A big part of what makes Finding Favour so endearing is that they’re relatively normal guys. They’re family men who like to hunt & fish, enjoy quiet nights in the country, and don’t know or really care about this year’s fashion trends.
That said, what comes with the territory of ‘normalcy’ are standard feelings all men deal with—like a desire to be respected, accepted and understood. And the fear that creeps in at the thought of those desires falling short.
Naturally, Finding Favour (Blake NeeSmith, Allen Dukes, Dustin Daniels, Matt Pacco and Jon August) know these fears all too well. Or did.
“After 12 years as a band, we were finally getting to a place where we truly believed in the songs we wrote,” recalls NeeSmith. “But we were still walking in a lot of fear. Maybe people wouldn’t like the stuff we were writing. Maybe we’re not cool enough. If people don’t like us and our songs, would we even still be able to do this five years from now?”
As the band worked on their follow-up album to 2015’s Reborn, they decided it was a good time to address those nagging thoughts and let them go. Thus, titling the project Farewell Fear was not only a catchy alliteration for a band initialed ‘FF,’ it was a fitting proclamation moving forward.
“We’re all in our thirties—most of us have wives and kids—and there’s fear involved in that,” NeeSmith said. “We wanted to discuss honest stuff in these songs, and there’s fear involved with that. Early on in this album’s writing process, the statement we wanted to make became clear to us: ‘Lord, we trust You and know You have plans for us; so we don’t need to live in fear.’
With an esteemed cast of burgeoning producers taking turns at the helm: Bryan Fowler, Jordan Sapp, Dave Lubben and Casey Brown, each one helped the band actualize their capability of expanding and reframing their style down adventurous, creative roads. Again, “different” and “new” are never nonchalant adjectives for artists that have worked a decade-plus crafting a comfortable sound that’s blended harmonyrich, pop-rock with a deep South-borne twinge of Country. But what resulted during that Nashville studio time was a cohesive and inspired effort by each band member on each of the album’s songs.
Start to finish, Farewell Fear serves as a melodic scrapbook of Finding Favour’s heart ’n' soul experiences over the past couple of years; but lead single “It Is Well” undoubtedly best defines who the band is, lyrically and stylistically. NeeSmith points specifically to the song’s bridge as a particularly favorite songwriting moment:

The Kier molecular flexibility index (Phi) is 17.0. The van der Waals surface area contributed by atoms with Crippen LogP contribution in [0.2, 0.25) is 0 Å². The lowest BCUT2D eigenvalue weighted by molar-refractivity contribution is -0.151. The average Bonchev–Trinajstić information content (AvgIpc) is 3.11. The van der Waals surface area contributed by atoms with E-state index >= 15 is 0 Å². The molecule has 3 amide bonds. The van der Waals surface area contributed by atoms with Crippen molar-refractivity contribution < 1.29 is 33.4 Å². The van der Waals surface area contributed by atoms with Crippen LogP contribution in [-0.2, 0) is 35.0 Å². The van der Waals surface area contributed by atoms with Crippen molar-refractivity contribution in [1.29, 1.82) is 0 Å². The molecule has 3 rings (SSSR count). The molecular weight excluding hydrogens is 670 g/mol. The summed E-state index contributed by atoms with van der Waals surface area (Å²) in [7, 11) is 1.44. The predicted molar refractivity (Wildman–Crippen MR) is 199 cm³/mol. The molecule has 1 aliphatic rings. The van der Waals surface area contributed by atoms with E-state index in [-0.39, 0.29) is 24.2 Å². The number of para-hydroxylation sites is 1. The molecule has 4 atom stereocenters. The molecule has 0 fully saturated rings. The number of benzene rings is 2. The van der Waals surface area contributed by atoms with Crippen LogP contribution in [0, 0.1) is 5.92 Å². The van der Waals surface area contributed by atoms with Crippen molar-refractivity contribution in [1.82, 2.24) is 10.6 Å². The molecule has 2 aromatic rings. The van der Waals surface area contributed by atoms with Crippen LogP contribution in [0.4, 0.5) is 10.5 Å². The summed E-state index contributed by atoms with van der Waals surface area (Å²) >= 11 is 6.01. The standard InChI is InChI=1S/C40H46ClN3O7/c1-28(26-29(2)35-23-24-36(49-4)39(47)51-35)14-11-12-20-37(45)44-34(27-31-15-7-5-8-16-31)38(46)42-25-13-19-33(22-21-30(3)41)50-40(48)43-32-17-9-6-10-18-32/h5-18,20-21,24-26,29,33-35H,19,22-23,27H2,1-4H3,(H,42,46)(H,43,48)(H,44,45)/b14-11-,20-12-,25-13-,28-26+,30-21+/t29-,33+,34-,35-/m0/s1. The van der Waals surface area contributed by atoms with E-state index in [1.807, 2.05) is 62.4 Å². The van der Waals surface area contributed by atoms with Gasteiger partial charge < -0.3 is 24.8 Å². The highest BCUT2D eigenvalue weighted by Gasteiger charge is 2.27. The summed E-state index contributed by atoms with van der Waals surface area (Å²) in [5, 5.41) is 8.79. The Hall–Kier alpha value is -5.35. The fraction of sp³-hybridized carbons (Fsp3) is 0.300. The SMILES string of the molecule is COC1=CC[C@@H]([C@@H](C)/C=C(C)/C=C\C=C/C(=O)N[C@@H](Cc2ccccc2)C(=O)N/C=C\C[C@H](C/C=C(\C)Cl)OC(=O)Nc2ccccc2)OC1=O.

In the fire and the flames
In my pain
You are with me
This is not the end
You're not finished yet
You're still moving
No matter what I've lost
Or what it costs
My heart will sing
“For someone to hear those words in the middle of the chaos? That can be an anointed, powerful moment,” NeeSmith says.
If there’s one song that expresses the central message of Farewell Fear most succinctly, it’s “Completely,” nestled square in the middle of the record. The line in the song, Though my heart may stop beating, you will heal me completely, is one the band agrees is the most important on the entire project. “It’s not just about physical sickness; says NeeSmith, it’s about marriages, addictions and so many other things. There’s life after death, and I mean that metaphorically and spiritually. I want people to know that we’re free to struggle, we’re not struggling to be free. We don’t have to live in fear at this moment,” he continues, “because even when we die, this isn’t the end. There’s healing.”
True to the band’s form on their debut, Farewell Fear maintains a balance of upbeat tunes and sentimental power ballads. Regardless of the how they’re stylized though, the heart behind the collection of songs on this album is helping set people free from fear, anxiety and doubt as they’ve journeyed through all of those life roadblocks themselves.
“Even with the scariest things I can imagine on earth, I’ve found great rest in knowing God’s on the other side of any of it,” NeeSmith says. “There’s life we can’t see and maybe don’t understand, but living in fear and worry—what’s the point?”